Ask the Expert, Safety Culture and Behavioral Safety

Ask the Expert: Blocked Access to Main Exit Door

In our latest installment of Ask the Expert, brought to you by the team of industry experts at EHS Hero® , we look at a recent question from a subscriber regarding blocked exit doors and safety standards for emergency evacuation. See what the experts had to say and for additional information regarding emergency evacuation protocols, be sure to read our two-part guide to workplace evacuations.

emergency evacuation exit

Q: Our facility has blocked access to a door due to nearby construction, roughly 75 yards away. The door is one of the main exit doors for evacuation and there are currently two other doors available without panic bars; one is nearby and the other is a distance away in someone’s office. Is that ok?

A: Based on the information you have provided, the scenario you describe is in contradiction to OSHA regulations as an employer must not block off the ingress and egress to an exit door and, in most situations, must provide two unobstructed exit routes. We believe that the relevant OSHA standards for exit routes (29 CFR 1910.36 and 29 CFR 1910.37), described below, support this conclusion.

Exit Routes

OSHA describes an exit route as a continuous and unobstructed [emphasis added] path of exit travel from any point within a workplace to a place of safety. No materials or equipment may be placed, either permanently or temporarily, “within” the exit route. The exit access must not go through a room that can be locked (e.g, in your scenario, an employee’s office). The proximity of a construction project approximately 75 to 100 yards from the point of egress is not relevant provided space to which an exit discharge leads is large enough to accommodate the building occupants likely to use that exit route during an evacuation.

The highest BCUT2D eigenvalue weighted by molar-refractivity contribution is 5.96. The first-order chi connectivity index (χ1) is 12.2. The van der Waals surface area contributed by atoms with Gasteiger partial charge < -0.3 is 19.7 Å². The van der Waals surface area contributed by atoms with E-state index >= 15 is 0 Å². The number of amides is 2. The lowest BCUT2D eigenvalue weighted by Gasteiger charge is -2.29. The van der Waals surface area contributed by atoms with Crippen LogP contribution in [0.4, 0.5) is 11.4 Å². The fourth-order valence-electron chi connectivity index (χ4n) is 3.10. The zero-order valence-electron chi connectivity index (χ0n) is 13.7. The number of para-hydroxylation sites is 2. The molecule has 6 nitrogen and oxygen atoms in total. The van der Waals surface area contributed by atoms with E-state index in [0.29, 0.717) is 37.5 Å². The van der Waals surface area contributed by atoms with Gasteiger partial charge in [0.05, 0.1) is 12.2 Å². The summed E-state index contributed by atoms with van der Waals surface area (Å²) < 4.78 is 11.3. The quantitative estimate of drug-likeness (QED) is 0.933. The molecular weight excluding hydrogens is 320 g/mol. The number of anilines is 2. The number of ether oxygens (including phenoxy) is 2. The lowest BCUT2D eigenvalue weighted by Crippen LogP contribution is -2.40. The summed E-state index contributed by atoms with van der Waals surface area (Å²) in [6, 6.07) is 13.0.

Number of Exit Routes

The number of exit routes must be adequate for employees to evacuate safely. The OSHA standards state that each building should have a minimum of two exit routes located as far away as practical from each other so that if one exit route is blocked by fire or smoke, employees can evacuate using the second exit route. More than two exit routes must be available if the number of employees, the size of the building, or the arrangement of the workplace prevents employees from evacuating safely. OSHA notes that there may be situations where a single exit route may be acceptable depending on the number of employees, the size of the building, or the arrangement of the workplace.

Exit Route Doors

An exit door must be unlocked so that employees can always open it from the inside without keys, tools, or special knowledge. A panic bar or other device that locks only from the outside is allowed on exit discharge doors. Exit route doors must not have any device or alarm that could restrict emergency use of the exit route if the device or alarm fails. Each exit route door must be free of decorations or signs that obscure its visibility.

Indoor Exit Routes

An exit route must support the maximum permitted occupant load for each floor it serves. The capacity of an exit route may not decrease in the direction of exit route travel to the exit discharge. Objects that project into the exit route must not reduce the width of the exit route to less than the minimum width requirements for exit routes. The width of an exit route must be sufficient to accommodate the maximum permitted occupant load of each floor served by the exit route.

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